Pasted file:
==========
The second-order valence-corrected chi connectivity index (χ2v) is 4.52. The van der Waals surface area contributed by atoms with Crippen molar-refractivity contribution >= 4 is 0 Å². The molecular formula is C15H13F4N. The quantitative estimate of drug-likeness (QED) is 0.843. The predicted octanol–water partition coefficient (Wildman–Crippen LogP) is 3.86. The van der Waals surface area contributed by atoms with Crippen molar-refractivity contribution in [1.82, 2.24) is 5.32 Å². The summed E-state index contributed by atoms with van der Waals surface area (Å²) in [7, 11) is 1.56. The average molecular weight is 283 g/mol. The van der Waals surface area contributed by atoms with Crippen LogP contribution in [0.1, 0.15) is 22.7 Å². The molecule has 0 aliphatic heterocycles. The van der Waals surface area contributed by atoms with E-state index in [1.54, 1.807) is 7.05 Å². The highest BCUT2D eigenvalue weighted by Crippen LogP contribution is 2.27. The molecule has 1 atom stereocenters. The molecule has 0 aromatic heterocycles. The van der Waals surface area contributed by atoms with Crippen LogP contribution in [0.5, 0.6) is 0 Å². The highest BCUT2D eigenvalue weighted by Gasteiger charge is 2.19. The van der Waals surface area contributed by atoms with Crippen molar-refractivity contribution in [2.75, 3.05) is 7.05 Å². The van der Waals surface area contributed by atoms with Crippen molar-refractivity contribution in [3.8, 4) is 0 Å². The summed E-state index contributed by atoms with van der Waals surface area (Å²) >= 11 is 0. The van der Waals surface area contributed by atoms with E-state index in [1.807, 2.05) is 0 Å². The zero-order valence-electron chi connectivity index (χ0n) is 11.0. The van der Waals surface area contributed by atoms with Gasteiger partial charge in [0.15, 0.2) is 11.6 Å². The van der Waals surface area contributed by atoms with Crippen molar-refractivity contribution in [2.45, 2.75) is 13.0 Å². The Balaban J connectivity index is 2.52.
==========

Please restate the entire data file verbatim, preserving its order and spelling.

The second-order valence-corrected chi connectivity index (χ2v) is 4.52. The van der Waals surface area contributed by atoms with Crippen molar-refractivity contribution >= 4 is 0 Å². The molecular formula is C15H13F4N. The quantitative estimate of drug-likeness (QED) is 0.843. The predicted octanol–water partition coefficient (Wildman–Crippen LogP) is 3.86. The van der Waals surface area contributed by atoms with Crippen molar-refractivity contribution in [1.82, 2.24) is 5.32 Å². The summed E-state index contributed by atoms with van der Waals surface area (Å²) in [7, 11) is 1.56. The average molecular weight is 283 g/mol. The van der Waals surface area contributed by atoms with Crippen LogP contribution in [0.1, 0.15) is 22.7 Å². The molecule has 0 aliphatic heterocycles. The van der Waals surface area contributed by atoms with E-state index in [1.54, 1.807) is 7.05 Å². The highest BCUT2D eigenvalue weighted by Crippen LogP contribution is 2.27. The molecule has 1 atom stereocenters. The molecule has 0 aromatic heterocycles. The van der Waals surface area contributed by atoms with Crippen LogP contribution in [0.5, 0.6) is 0 Å². The highest BCUT2D eigenvalue weighted by Gasteiger charge is 2.19. The van der Waals surface area contributed by atoms with Crippen molar-refractivity contribution in [2.75, 3.05) is 7.05 Å². The van der Waals surface area contributed by atoms with Crippen molar-refractivity contribution in [3.8, 4) is 0 Å². The summed E-state index contributed by atoms with van der Waals surface area (Å²) >= 11 is 0. The van der Waals surface area contributed by atoms with E-state index in [1.807, 2.05) is 0 Å². The zero-order valence-electron chi connectivity index (χ0n) is 11.0. The van der Waals surface area contributed by atoms with Gasteiger partial charge in [0.15, 0.2) is 11.6 Å². The van der Waals surface area contributed by atoms with Crippen molar-refractivity contribution in [2.45, 2.75) is 13.0 Å². The Balaban J connectivity index is 2.52.